Because of this, I believe student ministries need to call students to a high standard of ownership in their faith. Things like teaching, worship, and community shouldn’t ever be dumbed down for the sake of students. Instead, we should teach up and call students to a high standard of life by taking them seriously, like I believe God does. It’s my belief that not only is this how God desires us to lead students, but also appropriately empowers students to learn from a young age what it means to personally own their faith, independently from their parents, pastors, or friends. Whether owning their faith means admitting they aren’t sure they even believe in God or they’re on fire for Him, I think students need to learn what it means to take their faith seriously and through that, discover the truth of God that will last far beyond middle school, high school, and college.

2). Fun. Not the band, although they’re really good. I believe fun needs to be a significant priority in student ministries, not just a throw-away element. Students need to know it’s okay to fully love Jesus…and still be/have fun. Gross games, hilarious videos, and youth pastors who don’t take themselves too seriously are key factors for students. Fun is so important. It knocks down walls, creates laughter, and is needed for students whose lives often time consist of things like the isolation of school, tons of homework, bullies, broken homes, dysfunctional families, shallow friendships, and even worse. Plus, in my opinion, by unashamedly having fun with students, we earn the right to go deep and teach up to them in teaching, worship, and community.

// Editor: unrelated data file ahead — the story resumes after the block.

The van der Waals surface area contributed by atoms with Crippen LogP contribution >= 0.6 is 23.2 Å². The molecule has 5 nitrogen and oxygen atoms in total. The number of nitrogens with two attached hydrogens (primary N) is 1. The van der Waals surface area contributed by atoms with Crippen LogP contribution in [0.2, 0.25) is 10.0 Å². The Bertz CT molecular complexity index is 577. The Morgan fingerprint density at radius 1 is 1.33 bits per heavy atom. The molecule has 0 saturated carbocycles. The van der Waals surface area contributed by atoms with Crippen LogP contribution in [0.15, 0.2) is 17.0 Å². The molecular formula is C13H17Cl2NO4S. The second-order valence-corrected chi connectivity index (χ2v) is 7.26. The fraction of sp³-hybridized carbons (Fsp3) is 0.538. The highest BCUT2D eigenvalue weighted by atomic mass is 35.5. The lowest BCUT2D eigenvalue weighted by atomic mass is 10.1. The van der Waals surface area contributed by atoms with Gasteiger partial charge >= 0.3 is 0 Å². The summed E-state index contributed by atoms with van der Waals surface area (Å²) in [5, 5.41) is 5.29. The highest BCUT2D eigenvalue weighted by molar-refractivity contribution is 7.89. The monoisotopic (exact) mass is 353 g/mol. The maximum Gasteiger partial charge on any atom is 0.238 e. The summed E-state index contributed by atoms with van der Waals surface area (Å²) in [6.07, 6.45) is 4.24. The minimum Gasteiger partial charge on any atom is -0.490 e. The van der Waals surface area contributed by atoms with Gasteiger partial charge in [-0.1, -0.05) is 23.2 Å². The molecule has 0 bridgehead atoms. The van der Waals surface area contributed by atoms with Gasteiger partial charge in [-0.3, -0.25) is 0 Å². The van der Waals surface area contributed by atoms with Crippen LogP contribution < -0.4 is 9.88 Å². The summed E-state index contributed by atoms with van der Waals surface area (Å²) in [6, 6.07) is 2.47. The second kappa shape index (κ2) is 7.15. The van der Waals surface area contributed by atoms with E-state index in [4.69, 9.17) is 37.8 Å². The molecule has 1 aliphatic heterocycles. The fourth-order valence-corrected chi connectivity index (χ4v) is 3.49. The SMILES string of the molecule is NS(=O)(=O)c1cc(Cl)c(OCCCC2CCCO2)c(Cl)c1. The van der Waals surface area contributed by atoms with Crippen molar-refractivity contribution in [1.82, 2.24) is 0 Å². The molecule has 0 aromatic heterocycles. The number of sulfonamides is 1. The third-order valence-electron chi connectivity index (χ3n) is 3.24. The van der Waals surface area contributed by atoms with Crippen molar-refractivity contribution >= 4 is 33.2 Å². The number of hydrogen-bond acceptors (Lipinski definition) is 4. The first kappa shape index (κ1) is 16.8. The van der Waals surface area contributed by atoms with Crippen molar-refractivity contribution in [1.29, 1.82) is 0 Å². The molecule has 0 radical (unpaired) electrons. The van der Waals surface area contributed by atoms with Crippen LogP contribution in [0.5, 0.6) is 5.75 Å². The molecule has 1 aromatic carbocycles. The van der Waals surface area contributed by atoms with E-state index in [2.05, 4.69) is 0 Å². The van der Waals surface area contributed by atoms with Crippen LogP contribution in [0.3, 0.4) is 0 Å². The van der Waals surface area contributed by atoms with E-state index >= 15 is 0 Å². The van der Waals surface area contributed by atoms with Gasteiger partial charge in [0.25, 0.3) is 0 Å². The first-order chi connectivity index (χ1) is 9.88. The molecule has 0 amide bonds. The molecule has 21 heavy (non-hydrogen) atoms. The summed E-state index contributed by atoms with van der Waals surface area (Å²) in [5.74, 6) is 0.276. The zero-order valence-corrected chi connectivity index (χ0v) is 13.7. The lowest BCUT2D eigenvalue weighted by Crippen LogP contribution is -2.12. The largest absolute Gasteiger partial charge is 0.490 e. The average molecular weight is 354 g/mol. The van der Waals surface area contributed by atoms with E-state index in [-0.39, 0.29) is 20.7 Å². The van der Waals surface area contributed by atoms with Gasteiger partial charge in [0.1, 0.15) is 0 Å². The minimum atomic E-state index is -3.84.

3). Just Say “Hi.” It’s amazing how a seemingly small, insignificant thing can lead to something incredibly important. As an introvert, it’s really difficult for me to walk up to someone I don’t know and start a conversation, but in the context of student ministries, I’ve learned that it is vital. A new and/or shy student who walks into a ministry without any friends there is already doing something incredibly brave and terrifying. And as uncomfortable as it might be for me to walk up and say hi, the impact it might have is well worth the initial awkwardness. By simply saying “hi” to a student, it could mean the difference between them coming back the following week, getting involved in a small group, signing up for a retreat, beginning a relationship with Jesus, and becoming a student pastor of a ministry with 1,000 students 10 years later. Obviously that’s not going to happen with every student you say hi to, but at the very least, you will have made a student feel welcomed and appreciated for a few minutes.